Corrections & clarifications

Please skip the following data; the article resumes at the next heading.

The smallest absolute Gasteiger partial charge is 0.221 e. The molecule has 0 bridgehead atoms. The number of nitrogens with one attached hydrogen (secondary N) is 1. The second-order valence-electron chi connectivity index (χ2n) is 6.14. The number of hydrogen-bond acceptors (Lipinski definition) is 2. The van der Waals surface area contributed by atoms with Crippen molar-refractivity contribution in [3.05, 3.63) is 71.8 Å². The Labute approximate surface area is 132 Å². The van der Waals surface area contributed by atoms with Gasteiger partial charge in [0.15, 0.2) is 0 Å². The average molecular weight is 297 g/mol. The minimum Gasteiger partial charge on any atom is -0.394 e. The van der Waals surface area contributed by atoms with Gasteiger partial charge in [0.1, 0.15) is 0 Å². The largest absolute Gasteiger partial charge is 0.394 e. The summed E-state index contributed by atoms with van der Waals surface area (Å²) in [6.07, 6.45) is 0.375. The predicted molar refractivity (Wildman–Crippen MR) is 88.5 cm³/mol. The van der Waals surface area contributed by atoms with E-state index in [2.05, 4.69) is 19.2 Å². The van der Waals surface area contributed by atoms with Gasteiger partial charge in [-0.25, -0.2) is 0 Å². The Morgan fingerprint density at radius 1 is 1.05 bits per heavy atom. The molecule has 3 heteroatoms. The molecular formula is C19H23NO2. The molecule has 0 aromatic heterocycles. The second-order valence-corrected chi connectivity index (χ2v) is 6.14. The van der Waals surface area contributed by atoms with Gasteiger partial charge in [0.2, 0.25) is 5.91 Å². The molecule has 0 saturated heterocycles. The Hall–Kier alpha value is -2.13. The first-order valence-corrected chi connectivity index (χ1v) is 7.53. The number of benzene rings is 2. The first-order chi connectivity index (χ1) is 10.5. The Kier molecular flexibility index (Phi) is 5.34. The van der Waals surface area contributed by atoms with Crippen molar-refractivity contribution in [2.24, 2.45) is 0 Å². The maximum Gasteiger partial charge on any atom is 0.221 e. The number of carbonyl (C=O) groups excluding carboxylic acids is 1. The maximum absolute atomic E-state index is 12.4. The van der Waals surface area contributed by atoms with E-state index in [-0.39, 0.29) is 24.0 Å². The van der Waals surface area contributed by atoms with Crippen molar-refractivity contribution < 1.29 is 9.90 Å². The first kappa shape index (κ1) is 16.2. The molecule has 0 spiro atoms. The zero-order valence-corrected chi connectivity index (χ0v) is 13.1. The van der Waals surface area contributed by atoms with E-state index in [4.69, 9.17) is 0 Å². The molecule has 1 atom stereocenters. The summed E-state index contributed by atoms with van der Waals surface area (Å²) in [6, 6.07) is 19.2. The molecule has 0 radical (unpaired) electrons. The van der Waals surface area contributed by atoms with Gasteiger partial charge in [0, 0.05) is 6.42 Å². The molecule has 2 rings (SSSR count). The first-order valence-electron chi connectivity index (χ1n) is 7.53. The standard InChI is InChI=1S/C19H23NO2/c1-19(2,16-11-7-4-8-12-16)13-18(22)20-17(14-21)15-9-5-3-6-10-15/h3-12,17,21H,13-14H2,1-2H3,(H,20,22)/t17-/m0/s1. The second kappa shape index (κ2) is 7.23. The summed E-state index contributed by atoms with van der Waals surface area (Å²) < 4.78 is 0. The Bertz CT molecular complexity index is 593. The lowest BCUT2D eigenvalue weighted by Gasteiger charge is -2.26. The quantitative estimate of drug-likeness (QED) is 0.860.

Due to a miscalculation in Wednesday's report 'Dirty reality behind solar power' on page A1, the amount of coal needed to produce a one-square-metre solar panel was misstated as 40kg; the correct amount is 260kg. Other calculations should have been made clearer. A solar panel in Guiyang can be charged at peak rates for only an average of 2.8 hours a day; in addition, much of the energy generated will be lost during the process of conversion and storage. Hence two one-square-metre panels, with a combined capacity of 260 watts and requiring 520kg of coal to manufacture, would be needed to power a 22-watt LED street lamp for 12 hours a day in Guiyang. The coal-electricity conversion rate of a mid-sized power plant in China is 374g/kwh in 2005, according to the Chinese Academy of Social Sciences. So 520kg of coal would be able to generate enough power to run a 22-watt LED street lamp for 12 hours a day for 14 years, not 30 years as stated in the article. The article also incorrectly stated that a solar panel with a capacity of one kilowatt would generate enough energy to keep a fridge cool for a day; it should be able to run the fridge continuously in a city like Guiyang.